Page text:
Hunky Dory presents us with three homages to Bowie's heroes: Lou Reed ('Queen Bitch'), Andy Warhol ('Andy Warhol') and Bob Dylan ('Song For Bob Dylan').
We have learnt that Lou Reed loved 'Queen Bitch', whereas Warhol hated 'Andy Warhol'. But it has not to my knowledge been documented what Bob has thought of 'Song For Bob Dylan'.
I have been reading the Bob Dylan autobiography Chronicles and there is a chapter relating to how, now that he has found fame, he is constantly harangued by the press, and the public. He cannot understand why he is held up in such a supreme light, and why his fans are demanding for him to take charge of an entire generation. They all want more songs too, but he will in his own time, and on his own terms.
Dylan is struggling with creativity at this stage, but it doesnot seem to overly bother him. He knows that inspiration can strike at any moment, and he doesnot need to force it, yet his audience demand it of him. They're practically outside his house whilst he tries to bring up a family and he feels resentful.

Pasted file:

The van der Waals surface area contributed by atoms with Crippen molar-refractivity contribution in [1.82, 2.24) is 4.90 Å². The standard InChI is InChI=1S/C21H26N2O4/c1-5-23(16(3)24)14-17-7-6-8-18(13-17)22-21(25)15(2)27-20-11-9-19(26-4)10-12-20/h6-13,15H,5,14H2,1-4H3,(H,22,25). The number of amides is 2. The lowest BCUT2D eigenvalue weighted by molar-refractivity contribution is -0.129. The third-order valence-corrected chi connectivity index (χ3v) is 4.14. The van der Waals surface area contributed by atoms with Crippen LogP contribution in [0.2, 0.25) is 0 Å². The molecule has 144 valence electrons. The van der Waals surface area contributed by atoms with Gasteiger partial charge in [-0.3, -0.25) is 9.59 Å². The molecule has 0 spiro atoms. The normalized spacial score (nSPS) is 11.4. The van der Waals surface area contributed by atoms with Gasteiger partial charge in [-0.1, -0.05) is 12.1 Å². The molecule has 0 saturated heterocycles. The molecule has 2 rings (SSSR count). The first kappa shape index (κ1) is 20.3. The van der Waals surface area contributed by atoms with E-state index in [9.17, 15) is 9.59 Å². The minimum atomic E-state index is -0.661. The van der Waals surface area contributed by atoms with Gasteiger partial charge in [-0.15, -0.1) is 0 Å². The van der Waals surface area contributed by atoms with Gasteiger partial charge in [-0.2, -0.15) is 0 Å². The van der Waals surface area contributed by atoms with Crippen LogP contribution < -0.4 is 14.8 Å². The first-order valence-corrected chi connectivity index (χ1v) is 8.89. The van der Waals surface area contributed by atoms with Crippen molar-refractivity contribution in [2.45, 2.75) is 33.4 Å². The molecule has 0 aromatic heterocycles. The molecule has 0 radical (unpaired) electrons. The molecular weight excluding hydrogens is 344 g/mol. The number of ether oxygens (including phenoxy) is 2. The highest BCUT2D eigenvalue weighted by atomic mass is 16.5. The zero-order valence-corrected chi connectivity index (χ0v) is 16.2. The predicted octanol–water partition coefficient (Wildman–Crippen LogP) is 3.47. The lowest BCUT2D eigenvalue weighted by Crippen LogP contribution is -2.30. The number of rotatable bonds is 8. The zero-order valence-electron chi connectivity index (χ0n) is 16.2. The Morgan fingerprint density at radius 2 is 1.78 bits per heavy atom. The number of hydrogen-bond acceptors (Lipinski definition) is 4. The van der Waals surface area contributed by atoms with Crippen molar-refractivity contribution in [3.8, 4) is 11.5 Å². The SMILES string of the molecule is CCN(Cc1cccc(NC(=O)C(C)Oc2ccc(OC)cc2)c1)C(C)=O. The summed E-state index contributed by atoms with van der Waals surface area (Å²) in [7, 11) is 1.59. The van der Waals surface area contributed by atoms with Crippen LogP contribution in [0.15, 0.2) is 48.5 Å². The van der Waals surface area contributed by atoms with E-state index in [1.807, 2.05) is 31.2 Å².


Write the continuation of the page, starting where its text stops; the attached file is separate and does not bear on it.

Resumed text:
Therefore I don't think Dylan would have warmed to the lyrics of 'Song For Bob Dylan', where Bowie, like everyone else is urging him to come out, take charge, write more songs for people to live their life by.
It is somewhat contradictory on Bowie's part as well, in that in 'Cygnet Comittee' Bowie is urging us to not follow alternative leaders, yet three years down the line, he is writing precisely the opposite.
Perhaps this is another forshadowing of Ziggy Stardust. Bowie may well be in on the joke and documenting the absurdity of holding Dylan up as this messianic figure. And with his next album he'll take it even further and present his own absurd rock messiah - Ziggy Stardust - to his audience.
I'll leave you with a quote from Chronicles
"Eventually different anachronisms were thrust upon me - anachronisms of lesser dilemma - though they might seem bigger. Legend, Icon, Enigma (buddha in European Clothes was my favorite) - stuff like that, but that was all right. These titles were placid and harmless, threadbare, easy to get around them. Prophet, Messiah, Savior - those are the tough ones." - Bob Dylan
Its about time I had a signature
The Thin White Duke: David Bowie Tribute Band